At a free concert at USask this month, audience members will be part of a bold experiment in conveying mathematical meaning through music.
On Wednesday, Sept. 20, the Saskatoon Jazz Orchestra and guest musicians will debut new music by Canadian composer Jeff Presslaff, based on the work of USask quantum science researcher Dr. Steven Rayan (PhD).
“I think that we’re going to treat people to the true interface of art and science, and I’m just really, really excited about that,” said Rayan, a professor in the Department of Mathematics and Statistics.
“Math + Jazz: Sounds from a Quantum Future” starts at 7:30 pm in Convocation Hall. Tickets are available for free through Eventbrite.
Composers have been finding musical ideas in mathematics for centuries, but the team behind this project has higher ambitions. The new compositions are not just inspired by math, said Rayan; they are a direct translation.
“We’re really trying to tell the story of the science, to explain the results, through this medium.”
Plans for the concert started in the College of Arts and Science more than two years ago during conversations between Rayan and Dean McNeill, head of the USask Department of Music and artistic director of the Saskatoon Jazz Orchestra.
“I’ve always been very impressed with Steven Rayan’s work and I have an amateur’s interest in mathematics,” said McNeill. “The more I was talking to him, the more I thought there is an opportunity here to use the Saskatoon Jazz Orchestra to help tell an interesting story in an interesting way.”
McNeill connected Rayan with Presslaff, a Montreal-based composer known for his intellectual and exploratory approach to music. Rayan and Presslaff began to collaborate on a set of five compositions that would carry listeners through the five sections of a 2021 research paper titled “Hyperbolic band theory.”
Written by Rayan and University of Alberta physicist Dr. Joseph Maciejko (PhD), the influential paper described a new theory of quantum material based on hyperbolic geometry. The research—which Rayan will speak about at the upcoming concert—could lead to the creation of new materials with warped crystal structures that would have exciting technological applications.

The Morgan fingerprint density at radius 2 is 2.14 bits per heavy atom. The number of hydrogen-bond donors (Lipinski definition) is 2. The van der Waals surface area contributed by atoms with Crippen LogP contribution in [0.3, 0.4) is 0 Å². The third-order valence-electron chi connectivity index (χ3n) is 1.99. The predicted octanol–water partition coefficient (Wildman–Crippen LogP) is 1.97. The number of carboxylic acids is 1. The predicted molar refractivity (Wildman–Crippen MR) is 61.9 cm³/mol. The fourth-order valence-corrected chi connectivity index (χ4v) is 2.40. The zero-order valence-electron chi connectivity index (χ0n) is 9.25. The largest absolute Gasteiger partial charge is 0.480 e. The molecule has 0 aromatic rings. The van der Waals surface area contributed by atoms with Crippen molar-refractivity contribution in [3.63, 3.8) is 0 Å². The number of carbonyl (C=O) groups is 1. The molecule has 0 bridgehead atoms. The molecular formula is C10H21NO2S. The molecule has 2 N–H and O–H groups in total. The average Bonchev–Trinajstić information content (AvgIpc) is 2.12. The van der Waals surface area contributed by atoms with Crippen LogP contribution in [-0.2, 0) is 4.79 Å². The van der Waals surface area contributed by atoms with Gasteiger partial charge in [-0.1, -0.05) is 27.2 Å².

“The first problem was understanding what Steve is talking about!” said Presslaff. “Fortunately, he’s a great, patient teacher. We spent many Zoom hours getting into his ideas and talking about possible musical analogies.”
Presslaff was so strict in his pursuit of authenticity that he spent a year and half independently studying linear algebra, topology, and group theory to understand Rayan’s work.
“He was not willing for the work to be some loose interpretation. He didn’t want any wiggle room with the truth. The music had to be exactly representative of the science and the mathematics,” Rayan said.
Rayan believes Presslaff succeeded.
“When Jeff started sharing music with me, I … really felt like I could hear the physical structures in it. I could hear the warped crystals. I was experiencing the rules of physics that break when you go from ordinary materials to these hyperbolic materials. And this was absolutely fascinating to me. I really felt like I was hearing the paper.”
Presslaff said audiences will recognize his new compositions as jazz, but there are elements of classical music, with a tone that ranges from lively to contemplative.
The band for the concert—aptly named the Hyperbolic Band—consists of the Saskatoon Jazz Orchestra with guest musicians on string and orchestral instruments. Most of the guest artists are USask music department alumni, students, and faculty.
The true test of the project’s success will be what audiences take from the Sept. 20 performance, said Rayan. The mathematician, who has collaborated with artists in the past to create visual translations of his research, believes music could be a new frontier in communicating science.
“I want to explore alternative ways of presenting the science to the people who it will matter to in the end, which is not just the people in labs, but everyone,” he said. “If there’s one thing that I want people to take away from this, it’s that science can also be fun. Science is not dry. It has a rhythm to it, and I want people to hear that rhythm.”